The Mussar movement was a Jewish ethical, educational and cultural movement that developed in 19th century Eastern Europe, particularly among Orthodox Lithuanian Jews. The Hebrew term Mussar (מוּסַר), is from the book of Proverbs 1:2 meaning instruction, discipline, or conduct. The term was used by the Mussar movement to refer to efforts to further ethical and spiritual discipline. The Mussar Movement made significant contributions to Jewish ethics.
The history of Mussar begins here with a short history of a few divinely inspired men...
Early leaders of the Mussar Movement
The Mussar movement arose among the non-Hadisic Lithuanian Jews, and became a trend in their Talmudic schools. The founding is attributed to Rabbi Yisrael Lipkan Salanter (1810–1883); however, the roots of the movement was formed on ideas previously in classical Mussar literature and with ideas from such figures as the Gaon of Vilna (Rabbi Elijah ben Solomon of Vilna) and Rabbi Yosef Zundel. Before the founding of the Mussar movement, Mussar was a practice of the solitary seeker. Thanks to Rabbi Yisrael Salanter, it became the basis for a popular/ethical movement after this period of time through the diligent proliferation of this knowledge by his students.
Rabbi Yisrael Salanter
Rabbi Yisrael Lipkin Salanter was a promising young rabbi with an incredible knowledge of Jewish law living in Salantai, Lithuania. He was initially inspired to dedicate his life to the cause of spreading Mussar by his teacher Rabbi Yosef Zundel Salant (1786–1866), who was a student of Rabbi Chaim Volozhin and Akiva Eiger.1 These rabbis were profoundly good-hearted and filled with humble behavior and simple lifestyle that attracted Rabbi Yisrael's interest. It was Rabbi Yosef Zundel who urged Salanter to focus himself on Mussar and continue in the study of Mussar.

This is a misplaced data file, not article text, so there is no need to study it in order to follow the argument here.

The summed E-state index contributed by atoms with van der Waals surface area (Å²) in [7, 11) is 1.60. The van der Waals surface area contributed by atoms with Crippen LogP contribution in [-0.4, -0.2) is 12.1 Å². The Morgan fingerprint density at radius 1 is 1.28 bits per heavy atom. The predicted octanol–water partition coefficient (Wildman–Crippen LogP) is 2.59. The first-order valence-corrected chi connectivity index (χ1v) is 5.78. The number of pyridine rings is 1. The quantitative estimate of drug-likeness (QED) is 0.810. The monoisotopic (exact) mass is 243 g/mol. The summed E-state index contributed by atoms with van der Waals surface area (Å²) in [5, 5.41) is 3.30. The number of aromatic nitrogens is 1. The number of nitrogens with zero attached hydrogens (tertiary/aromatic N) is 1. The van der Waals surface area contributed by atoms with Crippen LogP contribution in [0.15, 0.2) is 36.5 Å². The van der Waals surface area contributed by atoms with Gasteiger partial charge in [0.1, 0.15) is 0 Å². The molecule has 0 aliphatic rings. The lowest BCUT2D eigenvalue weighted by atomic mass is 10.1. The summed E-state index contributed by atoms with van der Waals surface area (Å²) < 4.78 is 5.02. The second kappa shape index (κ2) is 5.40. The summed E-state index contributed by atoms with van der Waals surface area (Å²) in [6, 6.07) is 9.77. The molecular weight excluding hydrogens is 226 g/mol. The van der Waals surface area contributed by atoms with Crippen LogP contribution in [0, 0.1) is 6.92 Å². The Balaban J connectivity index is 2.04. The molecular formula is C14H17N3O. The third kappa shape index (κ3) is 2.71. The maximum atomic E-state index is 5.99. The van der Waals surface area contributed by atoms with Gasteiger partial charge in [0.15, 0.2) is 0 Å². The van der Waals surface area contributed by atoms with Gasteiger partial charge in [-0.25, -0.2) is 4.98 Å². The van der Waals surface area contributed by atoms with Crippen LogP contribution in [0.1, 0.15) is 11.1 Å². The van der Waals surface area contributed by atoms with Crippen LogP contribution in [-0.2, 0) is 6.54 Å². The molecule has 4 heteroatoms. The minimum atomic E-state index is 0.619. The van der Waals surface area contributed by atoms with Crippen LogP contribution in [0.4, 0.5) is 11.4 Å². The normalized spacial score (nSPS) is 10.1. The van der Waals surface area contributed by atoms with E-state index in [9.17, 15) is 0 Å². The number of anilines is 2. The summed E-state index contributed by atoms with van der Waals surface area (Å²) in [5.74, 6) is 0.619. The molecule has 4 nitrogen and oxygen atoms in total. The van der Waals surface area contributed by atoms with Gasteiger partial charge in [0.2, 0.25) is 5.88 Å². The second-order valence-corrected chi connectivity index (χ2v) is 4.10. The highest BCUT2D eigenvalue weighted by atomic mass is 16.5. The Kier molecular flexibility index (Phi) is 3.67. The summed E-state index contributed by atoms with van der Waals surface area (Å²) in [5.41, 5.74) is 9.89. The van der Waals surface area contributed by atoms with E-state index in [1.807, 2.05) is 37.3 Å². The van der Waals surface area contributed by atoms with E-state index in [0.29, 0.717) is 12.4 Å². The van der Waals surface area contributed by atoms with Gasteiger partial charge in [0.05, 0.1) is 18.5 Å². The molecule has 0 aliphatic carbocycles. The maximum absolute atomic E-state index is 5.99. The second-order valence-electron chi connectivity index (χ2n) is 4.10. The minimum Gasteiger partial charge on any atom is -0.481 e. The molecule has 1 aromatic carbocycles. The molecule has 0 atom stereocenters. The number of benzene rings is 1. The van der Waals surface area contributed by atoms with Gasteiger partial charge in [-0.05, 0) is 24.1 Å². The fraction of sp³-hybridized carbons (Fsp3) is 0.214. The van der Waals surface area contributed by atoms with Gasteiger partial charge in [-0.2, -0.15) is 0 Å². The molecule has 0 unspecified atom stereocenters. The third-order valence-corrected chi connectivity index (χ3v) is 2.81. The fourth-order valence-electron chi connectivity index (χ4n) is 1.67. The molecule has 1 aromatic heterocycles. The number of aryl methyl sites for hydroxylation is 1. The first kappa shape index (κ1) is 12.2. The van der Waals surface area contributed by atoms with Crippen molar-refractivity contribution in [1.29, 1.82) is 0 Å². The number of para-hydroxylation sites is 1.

Widely recognized as a rabbi of exceptional wisdom and teaching, Rabbi Yisrael Salanter became head of the yeshivah in Vilna (Vilnius) at the age of thirty, where he quickly became well known in the community for his tremendous scholarship.2 He soon gave this post to open up his own Yeshiva at the Nevyozer Kloiz where he emphasized moral teachings based on the ethics taught in traditional Jewish rabbinic works. He referred to his approach as the mussar approach, using the Hebrew word for ethics.
Despite the prohibition against doing work on Shabbat, Rabbi Yisrael Salanter set an example for the Lithuanian Jewish community during the cholera epidemic of 1848. He set up a system that any necessary relief work on Shabbat for Jews was done by Jews. While there were those who wanted such work to be done on Shabbat by non-Jews, Rabbi Salanter believed and maintained that both Jewish ethics and law mandated that pikuah nefesh, saving a life, was paramount to the laws of the Torah. During Yom Kippur, Rabbi Salanter ordered that Jews that year must not abide by the traditional fast, lest they make themselves vulnerable to the cholera epidemic and die.
Between 1844-46, Rabbi Yisrael Salanter began laying the foundation for his Mussar work around the age of 36 and departing from some traditional methods of his predecessors. He began initiatives in the printing of Mussar works, started giving shi’urs (lessons) on the subject of Mussar and created a special place to study Mussar works.3 By 1850 he left Vilna for Kovno where he founded a yeshiva based on Mussar and attempted to pass down information and teaching of Mussar to his students, who would serve as the basis cell of his movement.
His students numbered 150 and Mussar was well on its way to becoming a movement. His extraordinary work regarding the study of Torah and Jewish ethics have brought us an invaluable gift which, in many contemporary circles in Judaism today, is experiencing a revival.
1. Rabbi Israel Salanter and the Mussar Movement: Seeking the Torah of Truth by I. Etkes, page 69
2. ibid.,page 79
3. ibid., page 86